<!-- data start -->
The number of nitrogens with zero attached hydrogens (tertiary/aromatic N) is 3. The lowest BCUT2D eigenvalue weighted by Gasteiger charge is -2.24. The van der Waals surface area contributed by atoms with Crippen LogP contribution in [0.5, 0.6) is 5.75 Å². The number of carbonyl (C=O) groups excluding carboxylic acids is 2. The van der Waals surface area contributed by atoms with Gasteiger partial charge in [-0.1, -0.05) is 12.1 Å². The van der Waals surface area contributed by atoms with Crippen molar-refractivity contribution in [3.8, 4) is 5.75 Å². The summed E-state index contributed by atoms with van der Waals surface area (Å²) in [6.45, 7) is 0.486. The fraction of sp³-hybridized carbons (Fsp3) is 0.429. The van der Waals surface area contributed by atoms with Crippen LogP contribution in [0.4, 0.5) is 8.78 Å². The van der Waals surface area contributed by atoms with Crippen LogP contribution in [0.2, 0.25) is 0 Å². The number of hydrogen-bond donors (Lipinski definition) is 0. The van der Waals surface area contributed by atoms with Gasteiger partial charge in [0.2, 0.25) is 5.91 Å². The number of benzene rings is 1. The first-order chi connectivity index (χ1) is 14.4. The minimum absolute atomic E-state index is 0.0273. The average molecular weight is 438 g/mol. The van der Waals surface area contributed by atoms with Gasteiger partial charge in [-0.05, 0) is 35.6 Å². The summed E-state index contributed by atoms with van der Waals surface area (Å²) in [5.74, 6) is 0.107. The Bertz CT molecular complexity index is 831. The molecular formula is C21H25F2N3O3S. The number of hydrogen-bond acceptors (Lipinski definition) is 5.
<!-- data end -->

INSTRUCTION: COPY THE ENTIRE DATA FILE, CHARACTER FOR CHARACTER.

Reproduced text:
The number of nitrogens with zero attached hydrogens (tertiary/aromatic N) is 3. The lowest BCUT2D eigenvalue weighted by Gasteiger charge is -2.24. The van der Waals surface area contributed by atoms with Crippen LogP contribution in [0.5, 0.6) is 5.75 Å². The number of carbonyl (C=O) groups excluding carboxylic acids is 2. The van der Waals surface area contributed by atoms with Gasteiger partial charge in [-0.1, -0.05) is 12.1 Å². The van der Waals surface area contributed by atoms with Crippen molar-refractivity contribution in [3.8, 4) is 5.75 Å². The summed E-state index contributed by atoms with van der Waals surface area (Å²) in [6.45, 7) is 0.486. The fraction of sp³-hybridized carbons (Fsp3) is 0.429. The van der Waals surface area contributed by atoms with Crippen LogP contribution in [0.4, 0.5) is 8.78 Å². The van der Waals surface area contributed by atoms with Crippen LogP contribution in [0.2, 0.25) is 0 Å². The number of hydrogen-bond donors (Lipinski definition) is 0. The van der Waals surface area contributed by atoms with Gasteiger partial charge in [0.2, 0.25) is 5.91 Å². The number of benzene rings is 1. The first-order chi connectivity index (χ1) is 14.4. The minimum absolute atomic E-state index is 0.0273. The average molecular weight is 438 g/mol. The van der Waals surface area contributed by atoms with Gasteiger partial charge in [-0.05, 0) is 35.6 Å². The summed E-state index contributed by atoms with van der Waals surface area (Å²) in [5.74, 6) is 0.107. The Bertz CT molecular complexity index is 831. The molecular formula is C21H25F2N3O3S. The number of hydrogen-bond acceptors (Lipinski definition) is 5.